“Even though sometimes I struggle… I will never stop writing” | Gideon Samson
Gideon Samson is an award-winning Dutch writer, part of our Aarhus 39 selection of the best emerging writers from across Europe. Gideon will be appearing at the inaugural International Children’s Literature Hay Festival Aarhus 2017 later this month. Here he talks about his new story for Quest, our new anthology of stories for children, inspired by journeys.
Tell us about your story…
The story is about the Greek gods and their relationship throughout the centuries with mankind. I never think in ‘themes’, but I believe it’s about religion, power, the strength of people (without the necessity of a god) and all of this interwoven in a humorous setting.
Why did you pick that theme?
Well, I didn’t really pick it… Most of the time themes pick me, if you understand what I mean. The great Dutch children’s author Guus Kuijer put it once in a nice way. He said: ‘A writer makes a character do things without knowing why, and the character itself doesn’t know it either.’
When did you decide to become an author?
When I was a kid, I first wanted to be a knight, then fireman, after that a garbage collector and finally a soccer player. I started to write though when I was six – I wrote stories and used to read them to other children in some secret corner of the class – but for years and years I never thought about ‘becoming an author’. Only later, when I was twenty years old and not very happy with my studies, I understood becoming a writer for me was not something to decide. I am (and always was) a writer. And even though sometimes I struggle with this, I will never stop writing.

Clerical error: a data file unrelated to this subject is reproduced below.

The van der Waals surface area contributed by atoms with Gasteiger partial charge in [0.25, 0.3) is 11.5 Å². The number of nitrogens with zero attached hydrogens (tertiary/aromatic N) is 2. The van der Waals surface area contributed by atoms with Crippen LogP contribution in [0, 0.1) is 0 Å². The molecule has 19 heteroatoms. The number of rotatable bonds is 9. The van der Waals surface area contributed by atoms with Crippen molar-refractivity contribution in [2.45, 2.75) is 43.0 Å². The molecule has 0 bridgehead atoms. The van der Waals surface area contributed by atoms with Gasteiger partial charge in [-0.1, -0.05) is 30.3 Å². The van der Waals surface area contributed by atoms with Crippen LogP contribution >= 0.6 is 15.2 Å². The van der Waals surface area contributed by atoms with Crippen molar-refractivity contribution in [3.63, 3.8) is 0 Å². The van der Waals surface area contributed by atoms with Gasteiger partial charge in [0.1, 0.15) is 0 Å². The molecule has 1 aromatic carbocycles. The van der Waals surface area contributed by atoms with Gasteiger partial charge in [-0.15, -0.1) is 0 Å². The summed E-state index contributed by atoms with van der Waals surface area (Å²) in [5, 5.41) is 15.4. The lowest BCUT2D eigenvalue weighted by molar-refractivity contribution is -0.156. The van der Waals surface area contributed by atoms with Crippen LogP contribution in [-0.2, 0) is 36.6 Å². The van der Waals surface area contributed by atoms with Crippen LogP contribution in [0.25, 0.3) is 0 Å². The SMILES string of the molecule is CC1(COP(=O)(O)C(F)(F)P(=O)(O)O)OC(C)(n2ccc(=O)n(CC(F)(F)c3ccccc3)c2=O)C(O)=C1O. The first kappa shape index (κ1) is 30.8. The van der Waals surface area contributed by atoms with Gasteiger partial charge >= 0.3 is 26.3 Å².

When did you publish your first book?
The moment I had the epifany I already was a writer, I sent a little start of a story to Leopold, a big publishing house for children books. The people there promised me if I would finish the story, they would make a book of it. So I decided to quit my studies and spend my time writing. The book (English title: Don’t say a word!) was published in 2007.
What is special about writing for children?
For me it’s not really different than writing for adults: the things I write just happen to be for children. I think that a really good book for children is also a good book for adults. And in the same way: if the book is mediocre for adults, then it can’t be a good one for children.
For me, a good book asks and raises questions, gives people something to think about, whether it’s for children, young people or adults. Of course I think a bit about my readers when I write, mostly that has to do with the level of the language I use. But I don’t really work on that, it mostly happens automatically. And what is special about writing in general? I have a million answers to that question, because I find new ones all the time. Some of them are: creating another new world, to put yourself in another person’s position, it forces you to think about the world and people around you. Furthermore I like language a lot, I like playing with words. I like that you can tell things without actually saying them, I like making something beautiful that people can enjoy, and… well, as you can see the list of answers is endless.
What does it mean to you to be a part of the anthology and the Hay Festival?
It is an honour to be selected for the Hay festival and I am excited to meet so many other children book writers from Europe. Isn’t it wonderful so many great writers come together in the same city at the same time?
Do you have a favorite spot where you write?
Yes. My favorite spot to write is on a Greek island. In the wintertime I flee the busy city centre of Amsterdam and fly or drive to one of the most southern places of Europe. In a small village of the island I live a few months a year in a pink house on a mountain. I am one of those writers who needs absolute quietness to write. In Amsterdam I can struggle for days or even weeks on one single page. On this mountain it sometimes feels like the Greek Gods are whispering the stories in my ear.